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Relapsing polychondritis (RP) is associated with other rheumatic or autoimmune disease in about 30% of cases; however, an association with malignancy is rare with the exception of myelodysplastic syndrome (MDS).
Herein we report the first case, to our knowledge, of RP following splenic non-Hodgkin lymphoma (NHL), and we have reviewed all the previous well-documented reports that described the cases of RP associated with malignant lymphoma (ML).
Our case and the review of reported cases showed that RP preceded ML in 2 cases, RP occurred after diagnosis and treatment of ML in 2 cases, and RP and ML occurred simultaneously in 1 case. The types of ML encountered were Hodgkin lymphoma, orbital mucosa associated lymphoid tissue type lymphoma, nodal NHL, and splenic NHL. From the frequent association of RP with MDS and, less frequently, with ML, we speculate that some RP cases may occur as a paraneoplastic condition of the concurrent hematological malignancies.
Relapsing polychondritis (RP) is associated with other rheumatic or autoimmune disease in about 30% of cases; however, association with malignancy is rare with the exception of myelodysplastic syndrome (MDS).1,2 We report the first case, to our knowledge, of RP following splenic non-Hodgkin lymphoma (NHL), and we have reviewed all the previously well-documented reports of RP associated with malignant lymphoma.
Report of a case
A 60-year-old Japanese woman was admitted to our hospital complaining of headache, vertigo, joint pain, and auricular swelling. Three years earlier, she had been diagnosed as having stage IIA (Ann Arbor Staging System3) splenic NHL (diffuse large B-cell lymphoma). She was treated with 3 series of treatments with cyclophosphamide, doxorubicin hydrochloride, vincristine sulfate, and prednisolone, followed by topical radiation therapy.
Physical examination revealed fresh red areas of erythema with swelling and tenderness in both ears (Figure, A). An incisional biopsy was performed under the clinical diagnosis of RP. Histopathologically, decreased basophilia of the cartilage and degenerated marginal chondrocytes with inflammatory infiltration of lymphocytes and neutrophils were observed (Figure, B). Immunofluorescence microscopy revealed C3 and C1q deposits in the junctional areas of fibrous and cartilaginous tissue. Ophthalmological and otolaryngological examination revealed uveitis and moderate sensorineural deafness. Cardiovascular involvement was not observed in findings from an electrocardiogram and ultrasonographic cardiography. In laboratory examinations, biochemical tests detected high levels of C-reactive protein (7.5 mg/dL; reference, <0.5 mg/dL), weakly positive antinuclear autoantibodies (28.0 index by enzyme-linked immunosorbent assay method; reference, <20), but negative results for rheumatoid factor. Complete blood cell counts showed thrombocytopenia (22 000/μL; reference range, 150 000-400 000/μL). Bone marrow aspiration test findings showed no malignancy. The patient had both auricular chondritis, ocular inflammation, hearing loss, and seronegative inflammatory arthritis, which fulfilled the diagnostic criteria of RP according to Michet et al.4 Loxoprofen sodium and diclofenac sodium were unsuccessful in suppressing the external ear inflammation, and 30 mg/d of prednisolone was required. Two weeks later, the auricular swelling and other organ symptoms including eye, inner ear, and joints had rapidly subsided. Prednisolone was gradually tapered, and to date, remission has been obtained for 7 months. There has been no subsequent relapse of lymphoma.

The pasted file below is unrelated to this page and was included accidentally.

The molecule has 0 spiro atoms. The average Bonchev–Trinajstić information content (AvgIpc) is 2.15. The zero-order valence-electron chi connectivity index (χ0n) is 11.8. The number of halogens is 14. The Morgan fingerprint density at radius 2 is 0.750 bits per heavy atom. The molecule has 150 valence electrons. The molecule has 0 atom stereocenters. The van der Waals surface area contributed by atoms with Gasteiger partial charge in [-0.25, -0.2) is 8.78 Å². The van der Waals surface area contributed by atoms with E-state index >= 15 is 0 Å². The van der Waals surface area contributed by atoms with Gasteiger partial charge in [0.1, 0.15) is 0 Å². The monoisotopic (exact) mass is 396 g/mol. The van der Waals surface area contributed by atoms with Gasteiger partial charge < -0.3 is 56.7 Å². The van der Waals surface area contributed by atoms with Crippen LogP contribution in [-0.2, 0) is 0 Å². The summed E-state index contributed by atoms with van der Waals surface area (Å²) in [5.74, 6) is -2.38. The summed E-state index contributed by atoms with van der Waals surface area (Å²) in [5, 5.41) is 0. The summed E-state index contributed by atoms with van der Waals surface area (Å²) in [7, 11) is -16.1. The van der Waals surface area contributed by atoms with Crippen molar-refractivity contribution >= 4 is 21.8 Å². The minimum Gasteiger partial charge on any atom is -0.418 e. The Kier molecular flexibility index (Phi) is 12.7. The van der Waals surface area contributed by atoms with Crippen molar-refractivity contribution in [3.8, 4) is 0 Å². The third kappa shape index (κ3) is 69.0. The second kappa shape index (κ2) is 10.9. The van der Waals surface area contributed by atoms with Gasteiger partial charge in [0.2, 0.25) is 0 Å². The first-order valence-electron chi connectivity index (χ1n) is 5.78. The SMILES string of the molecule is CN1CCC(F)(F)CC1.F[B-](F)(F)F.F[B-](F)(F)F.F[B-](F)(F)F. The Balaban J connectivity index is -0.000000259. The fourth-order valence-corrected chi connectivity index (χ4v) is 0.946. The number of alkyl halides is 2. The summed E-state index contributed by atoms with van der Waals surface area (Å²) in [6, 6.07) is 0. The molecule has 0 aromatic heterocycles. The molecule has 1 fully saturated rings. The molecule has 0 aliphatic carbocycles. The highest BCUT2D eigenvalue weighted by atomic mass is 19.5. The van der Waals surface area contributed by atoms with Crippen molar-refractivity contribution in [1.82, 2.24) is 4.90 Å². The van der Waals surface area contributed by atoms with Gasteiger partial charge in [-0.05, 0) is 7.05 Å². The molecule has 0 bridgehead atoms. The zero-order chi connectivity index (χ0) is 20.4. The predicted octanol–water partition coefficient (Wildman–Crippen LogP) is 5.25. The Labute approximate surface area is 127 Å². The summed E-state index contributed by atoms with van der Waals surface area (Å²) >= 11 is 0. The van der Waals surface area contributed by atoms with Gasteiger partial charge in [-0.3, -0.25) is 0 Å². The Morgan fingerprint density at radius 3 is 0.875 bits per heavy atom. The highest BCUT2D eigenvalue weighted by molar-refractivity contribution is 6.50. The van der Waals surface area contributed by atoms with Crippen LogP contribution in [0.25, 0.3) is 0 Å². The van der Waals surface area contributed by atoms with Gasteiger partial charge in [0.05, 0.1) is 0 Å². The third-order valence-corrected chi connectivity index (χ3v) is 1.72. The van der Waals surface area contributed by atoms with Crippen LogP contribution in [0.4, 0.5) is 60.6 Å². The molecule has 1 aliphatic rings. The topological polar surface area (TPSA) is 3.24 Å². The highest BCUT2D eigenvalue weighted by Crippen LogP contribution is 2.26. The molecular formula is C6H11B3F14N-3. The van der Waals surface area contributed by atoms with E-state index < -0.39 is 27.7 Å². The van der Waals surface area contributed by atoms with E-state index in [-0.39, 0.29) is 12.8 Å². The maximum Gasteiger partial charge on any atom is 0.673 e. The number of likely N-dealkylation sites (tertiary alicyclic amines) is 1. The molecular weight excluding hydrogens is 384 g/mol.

Figure. Findings from the examination. A, Clinical features. Physical examination revealed fresh, red erythematous areas with swelling and tenderness of the left ear. B, Histopathological features showed decreased basophilia of the cartilage and degenerated marginal chondrocytes with inflammatory infiltration of lymphocytes and neutrophils (hematoxylin-eosin, original magnification ×40)
To date, there have been 4 case reports that have suggested an association between RP and lymphoma (Table).5-8 Our case and the review of reported cases showed that RP preceded lymphoma in 2 cases, RP occurred after diagnosis and treatment of lymphoma in 2 cases, and RP and lymphoma occurred simultaneously in 1 case. The types of lymphoma encountered were Hodgkin lymphoma, orbital mucosa-associated lymphoid tissue type lymphoma, nodal NHL, and splenic NHL. Yet, the association of RP with MDS has been described on several occasions, and it has been suggested that up to a quarter of RP cases may be associated with MDS.2 Only 5 cases in the world literature, including our case, cannot provide the evidence that there is a true association between RP and lymphoma. However, from the frequent association of RP with MDS and, less frequently with lymphoma, we speculate that some RP cases may occur as a paraneoplastic condition of the concurrent hematological malignancies, which was proposed by the case records of Massachusetts General Hospital.7
Correspondence: Teruki Yanagi, MD, Department of Dermatology, Tonan Hospital N1W6, Chuo-ku, Sapporo 060-0001, Japan (firstname.lastname@example.org).
Accepted for Publication: June 21, 2006.
Author Contributions:Study concept and design: Yanagi. Acquisition of data: Yanagi, Matsumura, Kamekura, Sasaki, and Hashino. Analysis and interpretation of data: Yanagi. Drafting of the manuscript: Yanagi, Matsumura, Kamekura, and Sasaki. Critical revision of the manuscript for important intellectual content: Yanagi. Obtained funding: Yanagi, Matsumura, Kamekura, and Sasaki.
Financial Disclosure: None reported.
Yanagi T, Matsumura T, Kamekura R, Sasaki N, Hashino S. Relapsing Polychondritis and Malignant Lymphoma: Is Polychondritis Paraneoplastic? Arch Dermatol. 2007;143(1):89–90. doi:10.1001/archderm.143.1.89
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